10th Doctor: Look, clean. Look, if we’d been touched, we’d be dead. So how’s it going up here? What’s the status?
Clovis: There’s nothing but silence from the other wards. I think we’re the only ones left. And I’ve been trying to override the quarantine. If I can trip a signal over to New New York, they can send a private executive squad.
10th Doctor: You can’t do that. If they forced entry, they’d break quarantine.
Clovis: I am not dying in here.
10th Doctor: We can’t let a single particle of disease get out. There is ten million people in that city. They’d all be at risk. Now, turn that off!
Clovis: Not if it gets me out.
Doctor Who, New Earth 2006
You can’t turn on a cable channel or a news network without finding someone talking about Ebola, a scare here, an exposure there, a bad joke etc etc etc. It is the only topic in town. This is because people are afraid and unlike the AIDS “epidemic” they have to some degree, cause to be.
One of the realities of AIDS in the west for a person to catch the disease, even during its hayday in the 80’s you had to be pretty much part of a specific group:
You had to be a heroin addict sharing needles or having sex with a heroin addict who was sharing needles
You had to be promiscuous bi/gay man, or having sex with a promiscuous bi/gay man (that’s what killed Gunsmoke actress Amanda Blake)
As the disease progressed sex with any promiscuous person involved risk but in the end if you weren’t sleeping around or shooting drugs barring carelessness in a hospital you had a better chance of winning a $10,000,000 lottery than catching AIDS and if you’re avoiding drugs and promiscuity that’s still very true.
Ebola is different its spread by common everyday behavior, simple contact. Also consider the symptoms direct from the CDC site:
Symptoms of Ebola include
- Fever (greater than 38.6°C or 101.5°F)
- Severe headache
- Muscle pain
- Abdominal (stomach) pain
- Unexplained hemorrhage (bleeding or bruising)
Symptoms may appear anywhere from 2 to 21 days after exposure to Ebola, but the average is 8 to 10 days.
Now consider the symptoms for the flu from the same site:
The flu is different from a cold. The flu usually comes on suddenly. People who have the flu often feel some or all of these symptoms:
- Fever* or feeling feverish/chills
- Sore throat
- Runny or stuffy nose
- Muscle or body aches
- Fatigue (tiredness)
- Some people may have vomiting and diarrhea, though this is more common in children than adults.
* It’s important to note that not everyone with flu will have a fever.
and this note concerning the common cold vs the flu:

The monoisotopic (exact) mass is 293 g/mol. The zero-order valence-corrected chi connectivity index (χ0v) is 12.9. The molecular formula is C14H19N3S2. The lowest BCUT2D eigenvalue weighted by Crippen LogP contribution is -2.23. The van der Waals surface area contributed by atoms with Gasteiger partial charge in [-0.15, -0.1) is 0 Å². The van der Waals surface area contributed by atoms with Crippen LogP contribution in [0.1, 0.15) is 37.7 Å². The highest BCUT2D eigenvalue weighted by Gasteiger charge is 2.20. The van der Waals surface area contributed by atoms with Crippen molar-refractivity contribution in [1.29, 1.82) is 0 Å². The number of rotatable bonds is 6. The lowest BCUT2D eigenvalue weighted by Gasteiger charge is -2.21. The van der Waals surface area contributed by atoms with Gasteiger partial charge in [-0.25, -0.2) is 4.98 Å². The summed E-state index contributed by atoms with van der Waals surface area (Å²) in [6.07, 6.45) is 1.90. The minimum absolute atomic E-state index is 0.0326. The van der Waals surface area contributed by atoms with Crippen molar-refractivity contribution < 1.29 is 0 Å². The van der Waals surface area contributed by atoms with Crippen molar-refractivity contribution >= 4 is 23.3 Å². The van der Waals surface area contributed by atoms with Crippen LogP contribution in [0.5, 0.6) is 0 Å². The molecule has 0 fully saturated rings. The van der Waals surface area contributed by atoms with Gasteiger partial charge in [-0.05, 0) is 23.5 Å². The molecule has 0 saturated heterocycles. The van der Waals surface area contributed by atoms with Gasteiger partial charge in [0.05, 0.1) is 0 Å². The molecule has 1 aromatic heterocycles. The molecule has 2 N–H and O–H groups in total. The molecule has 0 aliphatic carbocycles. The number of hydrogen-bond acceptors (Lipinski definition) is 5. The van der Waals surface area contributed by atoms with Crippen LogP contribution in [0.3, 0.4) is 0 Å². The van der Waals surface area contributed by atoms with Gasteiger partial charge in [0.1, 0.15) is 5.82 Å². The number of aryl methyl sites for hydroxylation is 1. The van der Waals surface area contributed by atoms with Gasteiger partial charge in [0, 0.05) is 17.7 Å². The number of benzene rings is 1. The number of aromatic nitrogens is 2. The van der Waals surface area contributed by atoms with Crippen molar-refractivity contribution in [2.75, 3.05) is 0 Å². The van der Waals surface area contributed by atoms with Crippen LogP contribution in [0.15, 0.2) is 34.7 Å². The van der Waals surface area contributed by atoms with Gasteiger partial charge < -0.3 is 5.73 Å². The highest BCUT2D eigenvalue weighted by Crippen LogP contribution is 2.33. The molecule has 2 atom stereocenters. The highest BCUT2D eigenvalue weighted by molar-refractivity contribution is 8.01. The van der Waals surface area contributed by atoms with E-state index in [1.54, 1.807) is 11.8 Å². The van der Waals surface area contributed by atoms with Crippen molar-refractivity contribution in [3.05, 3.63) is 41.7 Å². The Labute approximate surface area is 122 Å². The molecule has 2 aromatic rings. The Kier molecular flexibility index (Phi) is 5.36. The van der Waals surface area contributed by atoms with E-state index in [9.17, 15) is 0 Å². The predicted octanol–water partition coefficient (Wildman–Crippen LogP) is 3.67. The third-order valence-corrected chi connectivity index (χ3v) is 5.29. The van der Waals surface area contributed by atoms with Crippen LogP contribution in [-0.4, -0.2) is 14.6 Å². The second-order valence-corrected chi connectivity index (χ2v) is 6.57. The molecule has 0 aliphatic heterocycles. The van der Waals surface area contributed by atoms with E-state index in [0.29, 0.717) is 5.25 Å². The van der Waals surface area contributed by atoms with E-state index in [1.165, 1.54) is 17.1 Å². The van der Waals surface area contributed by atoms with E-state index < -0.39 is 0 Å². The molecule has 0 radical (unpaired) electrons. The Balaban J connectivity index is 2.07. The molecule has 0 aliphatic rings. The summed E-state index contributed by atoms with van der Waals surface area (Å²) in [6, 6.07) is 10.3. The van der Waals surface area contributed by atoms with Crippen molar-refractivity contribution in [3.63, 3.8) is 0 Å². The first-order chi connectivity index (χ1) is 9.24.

it can be difficult (or even impossible) to tell the difference between them based on symptoms alone.
I’d be willing to bet that everybody reading this post has had contact with a person who has at least one of these symptoms over the last 2-3 weeks.
Given that fact one might consider all this coverage and all this panic over Ebola to be justifiable.
You’d be wrong
Consider: Ebola has been around for 50 years. here is the CDC map of confirmed cases
if you look at the facts it’s pretty clear. Before 2014 there were only 2365 confirmed cases of Ebola in all in Africa (population 1.1 billion) since 1076. Even with the current “epidemic” there are only 4655 confirmed cases of the disease and of those a total of 3, count em 3 cases that have been reported outside of Africa that weren’t from lab accidents. 1 from the infected traveler who died in Texas and 2 from healthcare workers to treated Ebola patients 1 at the Texas Hospital where the late patient was treated & one in Madrid.
Moreover thanks a combination of government institutions used as political footballs and sheer incompetence, the people who could get out the message that general panic isn’t warranted can’t do it. The low info public aren’t getting the message and the informed intelligent public just doesn’t trust them anymore: As Glenn Reynolds put it:
After so many lies and failures, we’d be fools to trust them.
The problem is, we’re heading into what looks like a dark period, one when trust in government will be very important to dealing successfully with the many challenges we face. But trust in government comes primarily from one thing: a government that is worthy of trust.
So given we’re working with:
- A disease whose symptoms mimic those of common diseases
- A government that’s incompetent
- A sensationalistic agenda driven media
- A narcissistic culture
- And an uninformed public
It’s a wonder that we don’t already have panic in the streets.
Final thought we could, in fact, easily stop the threat of Ebola in America by the following steps
1. Quarantining the one person in the US with the disease
2. Quarantining the people in the US who have had contact or potential contact with infected people for three weeks to see if they develop the disease and further quarantining any of said people who do
Combine this with restricting travel from infected nations and/or aggressively screening travelers from or in areas of known infection and viola the risk of a US Ebola outbreak goes practically to nil
Any reasonably competent government could implement these steps and calm the fears an informed educated public.
Isn’t it a shame we don’t have either?
Update: The count goes to 4:
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